Albert Watson was born in 1942, in suburban Scotland and blind in one eye. He was the son of a boxer and a teacher. His formal education started at a Rudolf Steiner school – arty, ‘alternative’, rooted in Germanic mysticism and idealism. Those articles of faith stayed with him. Physical masculinity, the Celtic fringe and its Calvinistic work ethic, a rock-heavy conviction that there is significance in art and education, a belief in the physical world as a spiritual entity: all these early teachings and beliefs are there in his photographs. There and clear. As, of course, is his (literal) singularity of vision. He called his first book Cyclops.
He is, for want of a less mealy-mouthed phrase, the least famous of the world’s most successful commercial photographers. Yet he is known and celebrated for creating famous pictures: iconic images that resonate way beyond the world of photography. The bull-neck of a monochrome Mike Tyson. The yellow feministic violence of the poster for Kill Bill. Not just images that set out to be iconic but ones with real, lived-life magnitude. His portraits are memorable, often hinged on a simple but really clever device. Steve Jobs of Apple with his hand on his beaded chin, that’s a Watson.
A latecomer to the game, he only started working as a photographer in his late twenties – having already made his way through the British art school system, first studying graphics in Scotland, then film at the Royal College of Art, then lecturing. Like many another Scot before him, he had to emigrate to become himself. He moved to the US on August 28, 1970. That the specific date has become part of his biographical notes makes clear how pivotal a moment it was. He went because his wife Elizabeth had taken a job in a California primary school. There, at something of a loose end, he took up photography as a hobby.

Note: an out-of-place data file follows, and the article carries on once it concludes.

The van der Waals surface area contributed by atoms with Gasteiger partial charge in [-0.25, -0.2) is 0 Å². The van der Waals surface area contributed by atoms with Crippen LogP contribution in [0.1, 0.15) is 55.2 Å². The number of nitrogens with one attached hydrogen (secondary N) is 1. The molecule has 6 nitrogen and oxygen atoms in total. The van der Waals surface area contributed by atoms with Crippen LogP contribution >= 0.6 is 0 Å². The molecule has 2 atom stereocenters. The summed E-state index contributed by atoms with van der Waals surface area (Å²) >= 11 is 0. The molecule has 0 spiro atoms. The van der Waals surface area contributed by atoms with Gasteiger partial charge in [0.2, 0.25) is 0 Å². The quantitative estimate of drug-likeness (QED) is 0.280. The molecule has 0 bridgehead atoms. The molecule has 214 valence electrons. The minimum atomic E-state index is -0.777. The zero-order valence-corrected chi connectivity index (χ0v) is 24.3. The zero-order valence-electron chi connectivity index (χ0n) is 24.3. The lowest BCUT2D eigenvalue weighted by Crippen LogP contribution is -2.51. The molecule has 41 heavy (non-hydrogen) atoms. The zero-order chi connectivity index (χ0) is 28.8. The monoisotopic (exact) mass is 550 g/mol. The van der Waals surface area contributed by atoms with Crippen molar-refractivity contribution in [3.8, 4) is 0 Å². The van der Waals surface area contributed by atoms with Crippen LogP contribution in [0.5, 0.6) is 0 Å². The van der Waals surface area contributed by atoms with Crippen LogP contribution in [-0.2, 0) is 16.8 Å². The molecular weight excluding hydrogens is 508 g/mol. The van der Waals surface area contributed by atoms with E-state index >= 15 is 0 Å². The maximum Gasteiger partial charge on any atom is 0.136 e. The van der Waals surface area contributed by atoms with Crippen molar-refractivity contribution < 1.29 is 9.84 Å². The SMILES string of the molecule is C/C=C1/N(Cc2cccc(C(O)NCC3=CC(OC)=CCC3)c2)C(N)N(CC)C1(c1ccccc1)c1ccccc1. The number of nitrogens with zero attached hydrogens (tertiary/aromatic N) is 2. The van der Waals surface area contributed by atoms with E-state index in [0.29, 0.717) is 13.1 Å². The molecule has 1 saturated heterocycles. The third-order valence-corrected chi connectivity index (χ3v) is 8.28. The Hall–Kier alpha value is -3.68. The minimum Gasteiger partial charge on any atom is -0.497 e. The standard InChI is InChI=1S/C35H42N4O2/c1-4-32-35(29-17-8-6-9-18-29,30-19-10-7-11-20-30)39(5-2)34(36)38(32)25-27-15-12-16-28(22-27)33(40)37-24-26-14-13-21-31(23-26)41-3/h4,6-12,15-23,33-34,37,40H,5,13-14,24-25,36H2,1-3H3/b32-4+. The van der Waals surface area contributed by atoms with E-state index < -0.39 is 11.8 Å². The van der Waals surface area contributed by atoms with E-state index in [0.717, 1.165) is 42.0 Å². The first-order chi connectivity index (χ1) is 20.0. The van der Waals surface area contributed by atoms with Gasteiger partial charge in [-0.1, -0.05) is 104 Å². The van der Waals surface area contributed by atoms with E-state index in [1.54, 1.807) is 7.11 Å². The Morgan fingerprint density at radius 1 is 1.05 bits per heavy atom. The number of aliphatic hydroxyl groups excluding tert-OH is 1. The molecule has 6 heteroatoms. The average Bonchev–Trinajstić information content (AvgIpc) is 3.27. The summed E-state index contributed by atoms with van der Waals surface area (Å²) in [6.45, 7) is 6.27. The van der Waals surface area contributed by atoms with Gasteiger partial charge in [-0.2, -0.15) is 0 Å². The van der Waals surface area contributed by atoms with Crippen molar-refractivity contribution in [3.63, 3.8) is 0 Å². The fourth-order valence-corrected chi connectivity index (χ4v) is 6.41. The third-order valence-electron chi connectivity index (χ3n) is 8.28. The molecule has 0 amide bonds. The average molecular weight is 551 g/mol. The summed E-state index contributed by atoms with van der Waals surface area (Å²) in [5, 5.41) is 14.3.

‘I kind of just felt very, very comfortable with photography when I first came in touch with it as a graphic designer. It fitted me perfectly. When you find something that fits perfectly then it will always cause you to be passionate, and you are onto a good thing. That over-riding passion tends to dominate your life. Also, I have another passion besides photography: I like working.’
Within three years, he would take the picture that would make his career, if not his name. Taken for the Christmas 1973 issue of Harper’s Bazaar, it’s a portrait of Alfred Hitchcock holding a dead goose with a ribbon round its neck. It would be unfair and stupid to say that he’s spent his working life making variants of the same picture. His work is far too varied for that. Yet that early iconic image did prefigure much of his future work. It is sharp-focused, black-and-white and uncluttered. His compositions are invariably simple, rarely angled or aggressively cropped.
The Hitchcock photograph clearly has meaning. Moreover, that meaning is both shaded and enlivened by a peculiar dead-pan surrealism – that most genuinely popular of modern art influences. He splashes it into and over many of his pictures. A monkey with a gun, Mick Jagger as a leopard, a black shiny high-heel at the end of a black, shiny leg on top of an old-fashioned electric hob. He credits his earliest photographer influences as Paul Strand, Andre Kertesz and Brassaï but, to my eye, there are even louder echoes of the work of Man Ray, another suburbanite who had to cross the Atlantic to become himself (if in the opposite direction).